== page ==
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My Quick Guide to SSAS Query Tuning Part One

Posted by thomasivarssonmalmo on January 28, 2012

The intention of this blog post is to write a practical introduction to SSAS Query tuning with the SQL Server Profiler tool. I think that SQL Server profiler can be very usefu but it also have its issues with delivering too much information and in a very unclear way. I hope that this post can be helpful and show how Profiler interacts with the SSAS engine.

The first step is to build a modified Adventure Works cube that only use basic measures from the fact table, no MDX scripts(except for the default calculate() and with no measure expressions. With measure expressions you will get more events, in Profiler for a single query, than you need to start learning this tool. I am using SSAS 2008 R2 SP1 and the Adventure Works DW database and cube project available on www.codeplex.com.

I have two measure groups in thiis model.

TheMeasureGroups

The following dimensions are used. They have no attribute relations yet, only flat connections with the dimension key in each dimension. You can use as many as you like. I have included more dimensions than I need for this blog post but I will refer back to this model in later posts.

TheDimensions

Finally, these are the relations between the dimension and measure groups. It is exactly as in the standard Adventure Works model but without the measure expressions.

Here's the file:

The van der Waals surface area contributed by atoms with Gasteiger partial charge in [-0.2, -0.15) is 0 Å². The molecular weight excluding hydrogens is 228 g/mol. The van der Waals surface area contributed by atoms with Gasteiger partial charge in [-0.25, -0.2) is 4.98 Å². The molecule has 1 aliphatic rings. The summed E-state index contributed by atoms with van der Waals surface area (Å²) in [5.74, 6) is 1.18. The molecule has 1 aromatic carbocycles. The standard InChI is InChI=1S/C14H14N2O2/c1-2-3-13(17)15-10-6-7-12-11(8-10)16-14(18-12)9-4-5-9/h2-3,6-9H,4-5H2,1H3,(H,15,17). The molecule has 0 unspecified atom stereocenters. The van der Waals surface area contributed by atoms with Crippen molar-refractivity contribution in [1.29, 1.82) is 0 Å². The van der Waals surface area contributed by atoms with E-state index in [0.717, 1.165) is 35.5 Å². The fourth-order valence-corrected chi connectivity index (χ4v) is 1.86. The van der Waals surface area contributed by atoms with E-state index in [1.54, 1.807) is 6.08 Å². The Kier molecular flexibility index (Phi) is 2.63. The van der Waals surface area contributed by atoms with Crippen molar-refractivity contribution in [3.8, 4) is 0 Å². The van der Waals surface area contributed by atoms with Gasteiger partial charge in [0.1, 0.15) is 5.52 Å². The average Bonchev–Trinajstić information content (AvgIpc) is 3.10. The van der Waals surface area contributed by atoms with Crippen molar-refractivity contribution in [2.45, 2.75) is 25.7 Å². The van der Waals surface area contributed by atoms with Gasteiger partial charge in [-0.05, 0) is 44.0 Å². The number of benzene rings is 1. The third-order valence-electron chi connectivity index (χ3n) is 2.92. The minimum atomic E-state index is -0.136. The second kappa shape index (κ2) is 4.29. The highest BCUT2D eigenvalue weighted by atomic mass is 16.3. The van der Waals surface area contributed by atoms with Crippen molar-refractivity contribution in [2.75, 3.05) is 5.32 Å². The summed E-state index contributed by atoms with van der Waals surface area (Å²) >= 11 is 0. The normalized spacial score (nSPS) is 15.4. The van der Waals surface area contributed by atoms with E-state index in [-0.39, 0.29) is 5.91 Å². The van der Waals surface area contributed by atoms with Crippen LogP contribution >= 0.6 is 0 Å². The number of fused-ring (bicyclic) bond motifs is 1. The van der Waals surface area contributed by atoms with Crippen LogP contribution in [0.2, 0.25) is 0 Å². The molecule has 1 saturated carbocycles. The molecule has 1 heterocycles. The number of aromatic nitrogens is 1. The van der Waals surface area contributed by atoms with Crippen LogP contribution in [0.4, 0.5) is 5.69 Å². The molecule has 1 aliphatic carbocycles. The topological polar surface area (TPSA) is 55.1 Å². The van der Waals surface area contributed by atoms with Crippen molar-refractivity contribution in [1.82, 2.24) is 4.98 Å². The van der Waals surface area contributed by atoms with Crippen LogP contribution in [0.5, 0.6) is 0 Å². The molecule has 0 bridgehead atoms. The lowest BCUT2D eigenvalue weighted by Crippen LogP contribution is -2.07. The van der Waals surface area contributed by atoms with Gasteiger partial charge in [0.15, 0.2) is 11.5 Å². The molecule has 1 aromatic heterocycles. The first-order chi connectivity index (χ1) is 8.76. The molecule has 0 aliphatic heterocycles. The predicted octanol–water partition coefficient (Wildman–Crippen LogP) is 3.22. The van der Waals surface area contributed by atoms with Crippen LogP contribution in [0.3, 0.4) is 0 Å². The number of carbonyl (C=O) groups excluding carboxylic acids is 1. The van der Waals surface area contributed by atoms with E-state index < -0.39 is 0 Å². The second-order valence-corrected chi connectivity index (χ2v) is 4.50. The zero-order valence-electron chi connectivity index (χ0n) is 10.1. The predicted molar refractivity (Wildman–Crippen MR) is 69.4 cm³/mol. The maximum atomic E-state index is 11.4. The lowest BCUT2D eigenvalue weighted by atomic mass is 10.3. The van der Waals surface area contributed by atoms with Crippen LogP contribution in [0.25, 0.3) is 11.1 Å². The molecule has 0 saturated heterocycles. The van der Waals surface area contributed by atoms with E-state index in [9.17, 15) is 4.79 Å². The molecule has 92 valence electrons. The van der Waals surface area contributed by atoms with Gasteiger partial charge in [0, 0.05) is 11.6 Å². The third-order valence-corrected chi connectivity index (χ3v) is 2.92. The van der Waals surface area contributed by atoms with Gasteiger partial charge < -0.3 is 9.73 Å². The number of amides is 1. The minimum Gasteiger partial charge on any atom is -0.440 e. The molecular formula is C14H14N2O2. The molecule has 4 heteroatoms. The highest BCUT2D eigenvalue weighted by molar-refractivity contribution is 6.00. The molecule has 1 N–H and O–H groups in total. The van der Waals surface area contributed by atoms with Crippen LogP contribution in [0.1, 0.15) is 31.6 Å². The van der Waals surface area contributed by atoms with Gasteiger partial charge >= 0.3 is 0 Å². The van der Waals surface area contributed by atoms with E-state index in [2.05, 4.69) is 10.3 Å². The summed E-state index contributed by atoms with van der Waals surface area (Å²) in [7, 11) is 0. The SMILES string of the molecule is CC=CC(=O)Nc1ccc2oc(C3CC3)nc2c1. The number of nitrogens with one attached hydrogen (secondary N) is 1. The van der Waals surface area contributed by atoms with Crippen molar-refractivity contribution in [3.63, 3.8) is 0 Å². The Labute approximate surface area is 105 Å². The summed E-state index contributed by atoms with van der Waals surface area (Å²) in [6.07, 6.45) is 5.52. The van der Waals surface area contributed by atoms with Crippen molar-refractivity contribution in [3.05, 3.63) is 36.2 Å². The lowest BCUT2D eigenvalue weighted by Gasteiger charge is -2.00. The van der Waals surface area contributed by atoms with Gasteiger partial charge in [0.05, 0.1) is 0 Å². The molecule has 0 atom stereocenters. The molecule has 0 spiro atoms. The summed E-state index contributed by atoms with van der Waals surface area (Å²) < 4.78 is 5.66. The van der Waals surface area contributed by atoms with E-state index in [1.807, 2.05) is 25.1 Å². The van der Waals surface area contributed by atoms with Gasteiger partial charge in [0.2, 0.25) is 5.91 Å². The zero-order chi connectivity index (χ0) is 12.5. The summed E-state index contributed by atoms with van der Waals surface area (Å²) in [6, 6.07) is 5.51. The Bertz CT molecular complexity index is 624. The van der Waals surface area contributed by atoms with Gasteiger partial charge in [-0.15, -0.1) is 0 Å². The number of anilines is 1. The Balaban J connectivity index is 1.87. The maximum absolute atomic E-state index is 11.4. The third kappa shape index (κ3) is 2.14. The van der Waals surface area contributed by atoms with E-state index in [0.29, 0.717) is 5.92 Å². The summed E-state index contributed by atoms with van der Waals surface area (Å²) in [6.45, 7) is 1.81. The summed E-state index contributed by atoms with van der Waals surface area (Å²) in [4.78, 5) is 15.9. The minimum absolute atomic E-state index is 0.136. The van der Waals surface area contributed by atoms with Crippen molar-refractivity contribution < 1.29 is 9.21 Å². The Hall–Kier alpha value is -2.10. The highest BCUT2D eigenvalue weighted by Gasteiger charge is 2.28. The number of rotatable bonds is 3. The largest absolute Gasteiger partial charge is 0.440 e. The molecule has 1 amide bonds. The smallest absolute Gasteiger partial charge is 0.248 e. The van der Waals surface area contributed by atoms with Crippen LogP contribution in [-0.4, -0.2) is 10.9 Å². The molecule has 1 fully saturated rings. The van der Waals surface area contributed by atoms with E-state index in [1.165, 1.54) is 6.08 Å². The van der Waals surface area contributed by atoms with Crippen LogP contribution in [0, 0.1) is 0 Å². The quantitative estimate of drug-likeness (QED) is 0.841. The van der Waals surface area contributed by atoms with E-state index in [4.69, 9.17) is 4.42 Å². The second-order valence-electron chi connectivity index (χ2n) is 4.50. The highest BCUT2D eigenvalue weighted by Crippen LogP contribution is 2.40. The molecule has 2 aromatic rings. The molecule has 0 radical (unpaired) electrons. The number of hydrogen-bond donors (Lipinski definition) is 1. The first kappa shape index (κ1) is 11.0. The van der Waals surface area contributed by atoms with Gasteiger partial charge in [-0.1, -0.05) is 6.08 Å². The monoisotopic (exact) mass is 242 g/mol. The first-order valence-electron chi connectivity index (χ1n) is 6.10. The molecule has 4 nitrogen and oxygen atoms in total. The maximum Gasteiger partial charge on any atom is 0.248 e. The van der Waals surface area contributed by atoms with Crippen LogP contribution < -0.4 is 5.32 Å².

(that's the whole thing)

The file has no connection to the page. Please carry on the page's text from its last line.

The relations

There are no partitions in the measure groups and no aggregations in the measure groups. We will add that in a later post and see the impact of that. I will improve this model step-by-step.

I assume that starting SQL Server Profiler is not an issue here. I have a saved template that I reuse for query tuning. The focus in this blog post are some of the following events.

The Profiler Trace Events

Now it is time to start the fun. I assume that you have the SSAS service up and running and that you have started SQL Server Management Studio and connected to SSAS. Otherwise you will se a lot of file load events that I have described in two previous blog posts. Start the profiler just before running each query and after each query stop it and clear the events. What you will see here, at best in this blog post, is storage engine events and nothing in the formula engine since this model do not include MDX scripts yet.

I will start wih this query:

Select {} on 0
From [Adventure Works DW2008R2 Performance];

Here is a subset of the events that you will see in Profiler.

FirstQueryNull

There are no Query Subcube events so no activity has been going on in the storage engine. The query was sent to the server and a result was returned(Serialize Results Current).Resource usage shows zero on all counters. Thanks to Chris Webb research about these counters here

The second query will use a basic measure group measure on the columns axis and nothing more.

Select {[Measures].[Order Quantity]} on 0
from [Adventure Works DW2008R2 Performance]

.

Query2aPartitions

The is one reading from the measure group and partition containing the [Order Quantity] measure.

A new event occurs that was not shown in the first query. The event subclass numbers 2 and 22(query subcube and query subcube verbose means that data was not retrived from the storage engine cache.

Query 2 Query Subcube Verbose

If you look at the Query Subcube Verbose event in the more detailed window that appears if you mark that event you will see this.

Query 2 Subcube Verbose